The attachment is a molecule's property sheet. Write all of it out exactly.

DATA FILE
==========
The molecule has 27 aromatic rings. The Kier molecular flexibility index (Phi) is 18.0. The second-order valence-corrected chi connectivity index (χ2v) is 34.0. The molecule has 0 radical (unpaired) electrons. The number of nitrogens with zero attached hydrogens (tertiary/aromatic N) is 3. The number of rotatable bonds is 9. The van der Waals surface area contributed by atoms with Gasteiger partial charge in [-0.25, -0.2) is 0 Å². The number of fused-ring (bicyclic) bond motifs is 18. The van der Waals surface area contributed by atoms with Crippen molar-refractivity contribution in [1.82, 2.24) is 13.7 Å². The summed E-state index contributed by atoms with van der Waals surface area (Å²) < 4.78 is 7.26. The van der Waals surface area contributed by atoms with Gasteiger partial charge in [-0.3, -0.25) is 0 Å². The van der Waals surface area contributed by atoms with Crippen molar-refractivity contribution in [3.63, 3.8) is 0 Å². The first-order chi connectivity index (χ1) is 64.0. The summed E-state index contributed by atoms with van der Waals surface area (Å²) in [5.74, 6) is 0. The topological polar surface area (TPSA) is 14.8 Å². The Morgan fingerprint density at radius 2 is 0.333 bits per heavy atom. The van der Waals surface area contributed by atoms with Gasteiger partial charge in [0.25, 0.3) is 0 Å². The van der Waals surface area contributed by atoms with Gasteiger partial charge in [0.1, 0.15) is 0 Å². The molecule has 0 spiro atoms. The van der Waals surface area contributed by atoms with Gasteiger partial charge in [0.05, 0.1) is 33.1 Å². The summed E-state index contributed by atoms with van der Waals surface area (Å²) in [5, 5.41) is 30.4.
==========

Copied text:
The molecule has 27 aromatic rings. The Kier molecular flexibility index (Phi) is 18.0. The second-order valence-corrected chi connectivity index (χ2v) is 34.0. The molecule has 0 radical (unpaired) electrons. The number of nitrogens with zero attached hydrogens (tertiary/aromatic N) is 3. The number of rotatable bonds is 9. The van der Waals surface area contributed by atoms with Gasteiger partial charge in [-0.25, -0.2) is 0 Å². The number of fused-ring (bicyclic) bond motifs is 18. The van der Waals surface area contributed by atoms with Crippen molar-refractivity contribution in [1.82, 2.24) is 13.7 Å². The summed E-state index contributed by atoms with van der Waals surface area (Å²) < 4.78 is 7.26. The van der Waals surface area contributed by atoms with Gasteiger partial charge in [-0.3, -0.25) is 0 Å². The van der Waals surface area contributed by atoms with Crippen molar-refractivity contribution in [3.63, 3.8) is 0 Å². The first-order chi connectivity index (χ1) is 64.0. The summed E-state index contributed by atoms with van der Waals surface area (Å²) in [5.74, 6) is 0. The topological polar surface area (TPSA) is 14.8 Å². The Morgan fingerprint density at radius 2 is 0.333 bits per heavy atom. The van der Waals surface area contributed by atoms with Gasteiger partial charge in [0.25, 0.3) is 0 Å². The van der Waals surface area contributed by atoms with Gasteiger partial charge in [0.1, 0.15) is 0 Å². The molecule has 0 spiro atoms. The van der Waals surface area contributed by atoms with Gasteiger partial charge in [0.05, 0.1) is 33.1 Å². The summed E-state index contributed by atoms with van der Waals surface area (Å²) in [5, 5.41) is 30.4.